Europeans want to be able to access online content anywhere, anytime and on any device. Meeting this demand means unleashing the pent-up growth that we have been depriving ourselves of for decades.All the evidence points to the development of a Digital Single Market being instrumental in future growth, as DIGITALEUROPE Director-General John Higgins highlights…
The potential of creating a Digital Single Market (DSM) is well documented. The European Policy Centre believes that as much as 4.1 per cent, or €500bn could thus be added to Europe's GDP between now and 2020.
President Barroso, quoting a European Commission study, stated that: "A truly Digital Single Market could boost EU GDP by as much as €110bn a year," in his 27th
February 2012 letter to 12 prime ministers. At a time when Europe is struggling to find a way out of the doldrums, policymakers with a sense of responsibility wouldn't discard these figures lightly.
However, GDP numbers do not tell the whole story. The conference 'A Digital Single Market by 2015 – a driver for economic growth and jobs,' hosted by the Danish Presidency earlier this year, shed interesting light on the ways to pick this low-hanging fruit and reap the social benefits of digitally fuelled growth to the fullest extent.Connectivity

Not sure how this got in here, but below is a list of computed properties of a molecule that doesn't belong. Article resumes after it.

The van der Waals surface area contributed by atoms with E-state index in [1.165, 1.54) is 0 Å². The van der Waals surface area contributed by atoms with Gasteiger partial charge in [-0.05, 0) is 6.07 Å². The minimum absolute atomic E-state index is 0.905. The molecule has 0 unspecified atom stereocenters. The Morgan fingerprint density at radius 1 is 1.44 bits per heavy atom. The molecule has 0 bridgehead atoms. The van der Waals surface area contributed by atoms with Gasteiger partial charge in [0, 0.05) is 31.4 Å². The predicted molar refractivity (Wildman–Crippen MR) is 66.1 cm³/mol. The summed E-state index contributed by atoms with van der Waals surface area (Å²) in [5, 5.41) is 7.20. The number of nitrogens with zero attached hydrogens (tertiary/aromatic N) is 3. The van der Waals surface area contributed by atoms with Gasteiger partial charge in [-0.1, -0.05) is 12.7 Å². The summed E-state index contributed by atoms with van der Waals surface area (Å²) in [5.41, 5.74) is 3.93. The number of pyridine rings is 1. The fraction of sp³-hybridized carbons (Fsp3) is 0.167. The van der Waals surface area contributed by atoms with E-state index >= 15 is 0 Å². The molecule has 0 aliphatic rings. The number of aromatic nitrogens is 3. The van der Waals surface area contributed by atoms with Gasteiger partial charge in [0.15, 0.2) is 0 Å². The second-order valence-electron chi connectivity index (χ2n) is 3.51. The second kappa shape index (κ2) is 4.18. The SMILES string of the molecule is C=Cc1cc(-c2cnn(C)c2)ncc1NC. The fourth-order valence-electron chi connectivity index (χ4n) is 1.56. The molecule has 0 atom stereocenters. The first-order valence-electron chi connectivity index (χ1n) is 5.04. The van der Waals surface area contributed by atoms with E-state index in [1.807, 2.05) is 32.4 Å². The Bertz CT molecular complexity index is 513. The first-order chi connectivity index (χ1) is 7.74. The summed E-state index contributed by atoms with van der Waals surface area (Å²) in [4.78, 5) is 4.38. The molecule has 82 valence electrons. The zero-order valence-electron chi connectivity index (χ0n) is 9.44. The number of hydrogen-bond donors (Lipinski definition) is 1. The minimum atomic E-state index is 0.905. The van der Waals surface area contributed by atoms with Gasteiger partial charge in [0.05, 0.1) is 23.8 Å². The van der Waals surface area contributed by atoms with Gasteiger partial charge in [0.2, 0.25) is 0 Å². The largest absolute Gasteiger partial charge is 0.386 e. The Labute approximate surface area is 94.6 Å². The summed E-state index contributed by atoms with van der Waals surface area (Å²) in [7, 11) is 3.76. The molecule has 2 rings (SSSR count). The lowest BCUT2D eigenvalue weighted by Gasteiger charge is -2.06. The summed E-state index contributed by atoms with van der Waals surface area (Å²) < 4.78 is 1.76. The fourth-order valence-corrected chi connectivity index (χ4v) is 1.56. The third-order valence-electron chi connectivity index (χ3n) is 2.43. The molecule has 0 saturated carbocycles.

Europeans want to be able to access online content anywhere, anytime and on any device. Meeting this demand means unleashing the pent-up growth that we have been depriving ourselves of for decades. In today's acronym-happy world, it also means delivering a barrier-free DSM.
Industry is ready to deliver in keeping with applicable law. Broadband is getting faster in Europe, but very high-speed connections are not yet widely available. Although 42.2 per cent of fixed broadband lines ran at no less than 10Mbps per second in July 2011 (up from 29.2 per cent a year ago), only 6.5 per cent were at least as fast as 30Mbps and less than one per cent at least 100Mbps. The EU is not yet delivering on the 2020 high-speed targets of the Digital Agenda for Europe. At the end of 2011 one-third of households in the EU did not have a broadband subscription according to Eurostat's latest figures. One reason might be that legal frameworks inherited from the analogue era are not adjusted yet, thus inducing a shortage of content people want to play or watch online. Neelie Kroes, Vice-President of the Commission in charge of the Digital Agenda, confessed publicly that she couldn't understand why this adjustment is taking so long. Kroes proceeded to phrase item three in DG CONNECT's mission statement: 'Promote greater use of, and public access to, digital goods and digital services, including 'cloud' computing, in order to boost the European single market.'Trust